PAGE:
I’ll defer to Dave given his long experience as an attorney.

Remington Arms Will Furlough Many Employees This Summer

Remington Arms will furlough up to 500 employees at its Illion, NY plant and up to 199 employees at its Huntsville, AL plant this summer. The upaid furlough will be from June 3rd until August 2nd.  The Ilion plant was already scheduled to be scheduled for a maintenance shutdown for the first two weeks of July and employees are getting paid leave for that time.

Ilion Mayor Brian Lamica had this to say to the Utica Observer-Dispatch:

Ilion Mayor Brian Lamica received word of the layoffs Tuesday. He was told that one of the product lines, employing about 280 people, will continue to run through the summer, but the rest will be idled.

“During that period there’s a normal two-week shutdown. That will be a paid vacation period for those who have paid vacation,” Lamica added.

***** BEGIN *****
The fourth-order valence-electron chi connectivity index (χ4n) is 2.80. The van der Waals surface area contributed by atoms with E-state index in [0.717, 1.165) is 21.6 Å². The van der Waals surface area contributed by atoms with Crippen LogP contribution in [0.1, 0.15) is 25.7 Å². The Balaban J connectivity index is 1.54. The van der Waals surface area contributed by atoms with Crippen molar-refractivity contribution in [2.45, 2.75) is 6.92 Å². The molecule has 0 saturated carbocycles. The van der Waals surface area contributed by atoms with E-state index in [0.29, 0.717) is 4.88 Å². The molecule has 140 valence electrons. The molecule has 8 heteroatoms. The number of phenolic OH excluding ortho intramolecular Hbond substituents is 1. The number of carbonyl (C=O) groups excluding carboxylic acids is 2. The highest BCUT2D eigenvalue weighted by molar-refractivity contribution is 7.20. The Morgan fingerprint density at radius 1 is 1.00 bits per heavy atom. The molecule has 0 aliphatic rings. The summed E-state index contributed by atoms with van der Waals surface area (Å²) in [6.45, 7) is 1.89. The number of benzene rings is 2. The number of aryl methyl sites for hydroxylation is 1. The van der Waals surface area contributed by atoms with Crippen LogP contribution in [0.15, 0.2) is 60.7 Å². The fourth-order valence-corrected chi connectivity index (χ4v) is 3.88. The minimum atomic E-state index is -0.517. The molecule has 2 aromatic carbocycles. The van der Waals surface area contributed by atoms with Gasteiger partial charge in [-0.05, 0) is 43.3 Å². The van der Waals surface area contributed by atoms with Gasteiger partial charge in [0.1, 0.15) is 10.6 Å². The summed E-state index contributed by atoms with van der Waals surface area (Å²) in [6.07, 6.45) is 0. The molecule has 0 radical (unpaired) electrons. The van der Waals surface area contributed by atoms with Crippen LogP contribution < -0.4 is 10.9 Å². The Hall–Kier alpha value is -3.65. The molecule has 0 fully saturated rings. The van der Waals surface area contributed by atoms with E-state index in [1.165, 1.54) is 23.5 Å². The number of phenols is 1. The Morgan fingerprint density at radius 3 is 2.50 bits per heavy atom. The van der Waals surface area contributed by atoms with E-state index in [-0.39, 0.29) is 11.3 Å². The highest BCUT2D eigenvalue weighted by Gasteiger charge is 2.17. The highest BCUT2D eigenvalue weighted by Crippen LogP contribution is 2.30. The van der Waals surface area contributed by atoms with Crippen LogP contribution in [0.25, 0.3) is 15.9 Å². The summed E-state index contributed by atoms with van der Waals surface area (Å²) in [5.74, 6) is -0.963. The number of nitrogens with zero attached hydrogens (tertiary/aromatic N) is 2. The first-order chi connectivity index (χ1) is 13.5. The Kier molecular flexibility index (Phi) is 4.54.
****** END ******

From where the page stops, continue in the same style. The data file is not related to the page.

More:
He noted that Remington is planning to bring back the entire workforce Aug. 9.

“It’s not good,” Lamica commented of the move. “I’m optimistic things will pick up for them come early fall and everybody will be back to work. Two weeks is one thing, but two months — even though two weeks would be paid — I feel sorry for the workers and their families.”

The furlough could result in some workers leaving the area to find another job, the mayor said.

“I’ve been hearing rumors for about two weeks. I was hoping things would turn around. There’s too much in the warehouse and not enough being bought,” Lamica said.

According to the Rome (NY) Sentinel, no notice was given to the NY State Department of Labor as may be required under the New York State Worker Adjustment and Retraining Notification Act. However, in Alabama, the Department of Commerce did receive notice and has said it will work to help the impacted employees.

No stories have detailed which product assembly lines will be affected by the furloughs.

Chuck Lester of the Village of Illion Board of Trustees was interviewed by Utica WIBX Radio and had more details in the video recording of it below.

Coffee With Craig

I was interviewed by Craig DeLuz on Coffee with Craig earlier in April regarding the lawsuit brought against Remington by certain Newtown families. It was done after the Connecticut Supreme Court found 4-3 in favor of letting the suit proceed despite the Protection of Lawful Commerce in Arms Act.

Coffee with Craig is a production of the Firearms Policy Coalition.

You can view the 15 minute interview below.

This Doesn’t Make Sense To Me